Whether a matter involves divorce, criminal matters, contracts or anything in-between, the strength of a case or defense is largely dependent on the evidence presented by each party. Yet, in some situations, a party does not possess the evidence it needs and must rely on a third-party to ensure that evidence is available for use in a lawsuit. When a party to a case or third-party improperly disposes of evidence, this act is referred to as spoliation. So what action can a party take if they believe a third-party has spoliated evidence?
This was the question faced by Kenneth and Cathy Phillips in Phillips v. Owners Ins. Co., A17A0215 WL 2806718 (Ga. Ct. App. June 29, 2017). The Phillips sought access to a blown tire that was the subject of a separate products liability suit they brought against that tire’s manufacturer. The Phillips believed that the tire was still in the possession of the Phillips’ insurance company, Owners Insurance Company (“Owners”). Actually, Owners had already sold the car to which the tire was attached.
The Phillips’ products liability suit against the tire manufacturer arose out of an automobile accident following a tire blowout. Mr. Phillips sustained severe injuries and the car was declared a total loss. Following the accident, the Phillips stored the vehicle in a facility in Swainsboro Georgia and filed an insurance claim with Owners. Owners came to possess the vehicle while investigating that claim. Around that time, Phillips’ attorney notified Owners that the Phillips intended to file a products liability suit and that the vehicles’ tires needed to be preserved for that purpose. Owners agreed with the Phillips’ attorney that if Owners ever wanted to move the vehicle that it would notify Phillips’ attorney before moving it. Soon thereafter, the Phillips settled their insurance claim with Owners and, as part of that settlement Owners took title to the vehicle.
The vehicle remained in the same storage facility from June, 2013 through October, 2014, when the owner of the storage facility notified Owners that rent was going up. Owners sold the vehicle (including its tires) a few days later. Owners did not notify the Phillips or their attorney.
Two months later, the Phillips filed their products liability claim. The Phillips and their counsel only learned that the vehicle had been sold when the Phillips’ attorney called Owners to procure the damaged tire for the products liability case. The products liability case went on to settle, but only for a portion of Mr. Phillips’ actual medical expenses.
The Phillips believe that the sale of the car foreclosed their opportunity to recover full damages from the manufacturer. Thus, following settlement of the products liability claim, the Phillips’ sued Owners for third-party spoliation, breach of contract, promissory estoppel and negligence. Owners moved for summary judgment on each claim. The trial court granted the motion with respect to the claim of third-party spoliation.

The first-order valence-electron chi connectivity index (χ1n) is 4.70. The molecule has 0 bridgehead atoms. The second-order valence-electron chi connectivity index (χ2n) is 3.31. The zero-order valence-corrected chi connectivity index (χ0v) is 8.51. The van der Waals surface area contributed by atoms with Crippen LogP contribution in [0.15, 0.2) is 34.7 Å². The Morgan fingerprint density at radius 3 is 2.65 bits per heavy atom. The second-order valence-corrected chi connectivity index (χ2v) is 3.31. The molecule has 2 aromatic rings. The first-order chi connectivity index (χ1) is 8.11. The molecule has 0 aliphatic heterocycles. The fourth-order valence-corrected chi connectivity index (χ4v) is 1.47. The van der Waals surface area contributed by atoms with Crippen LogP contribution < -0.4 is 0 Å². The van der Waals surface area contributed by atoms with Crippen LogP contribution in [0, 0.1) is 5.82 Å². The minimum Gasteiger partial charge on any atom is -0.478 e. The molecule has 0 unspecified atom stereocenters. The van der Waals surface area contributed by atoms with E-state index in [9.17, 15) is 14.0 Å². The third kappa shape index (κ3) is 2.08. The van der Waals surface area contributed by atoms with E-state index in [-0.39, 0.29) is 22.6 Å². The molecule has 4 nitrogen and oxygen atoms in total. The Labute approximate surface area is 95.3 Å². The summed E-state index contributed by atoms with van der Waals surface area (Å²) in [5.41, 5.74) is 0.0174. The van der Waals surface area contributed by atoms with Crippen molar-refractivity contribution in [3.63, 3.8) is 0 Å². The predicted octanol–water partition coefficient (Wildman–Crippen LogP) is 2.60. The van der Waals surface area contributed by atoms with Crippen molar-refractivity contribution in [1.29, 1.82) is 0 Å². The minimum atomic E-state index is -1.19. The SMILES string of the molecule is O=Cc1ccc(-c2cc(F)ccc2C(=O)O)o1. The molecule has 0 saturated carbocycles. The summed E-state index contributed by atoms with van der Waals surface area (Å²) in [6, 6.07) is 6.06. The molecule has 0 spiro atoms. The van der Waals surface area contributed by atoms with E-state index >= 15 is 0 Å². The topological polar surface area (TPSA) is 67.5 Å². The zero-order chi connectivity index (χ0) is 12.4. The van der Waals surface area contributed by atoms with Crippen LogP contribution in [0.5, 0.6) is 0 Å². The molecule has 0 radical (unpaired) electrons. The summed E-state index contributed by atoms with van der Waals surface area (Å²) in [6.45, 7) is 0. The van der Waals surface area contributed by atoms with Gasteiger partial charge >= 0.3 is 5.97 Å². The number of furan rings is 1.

On appeal, the Court of Appeals affirmed the trial court’s ruling, noting that while certain states recognize a third-party action for spoliation, Georgia does not. The Court highlighted two earlier decisions, Owens v. Amer. Reduse Sys., Inc, 244 Ga. App. 780, 781 (physical precedent only) and Gardner v. Balckston, 185 Ga. App. 754, 755 (1) (365 SE2d 545) (1988) (physical precedent only). Starting with the latter, the dicta in Gardner suggests that there is neither a cause of action for third-party spoliation of evidence in Georgia, nor any similar cause of action of even as between two direct parties to a particular case.
On the other hand, Owens represents a previous case in which the Court of Appeals explicitly declined to recognize an independent cause of action for third-party spoliation. See 244 Ga. App. At 781. Instead, the Owens Court suggested that litigants seeking to preserve evidence should enter into a preservation agreement with the property owner or obtain a court order directing preservation. See Id. at 781 (2).
Here, the Phillips allege that they and Owners had contracted to preserve the tire. Because the Phillips could potentially obtain a complete remedy on their breach of contract claim, the Court found that the facts of the case did not support the creation of a new tort.
The Court of Appeals also declined to recognize a right of action for third party spoliation because neither a statute nor any ruling of the Supreme Court has established this cause of action in Georgia. Should the Phillips appeal this ruling to the Supreme Court of Georgia, the Supreme Court could agree to review the Appellate Court’s ruling and establish a claim for third-party spoliation. For now, the best way to protect evidence held by a third party is to follow the recommendations of the Owens court to obtain a court order directing preservation, early on in litigation.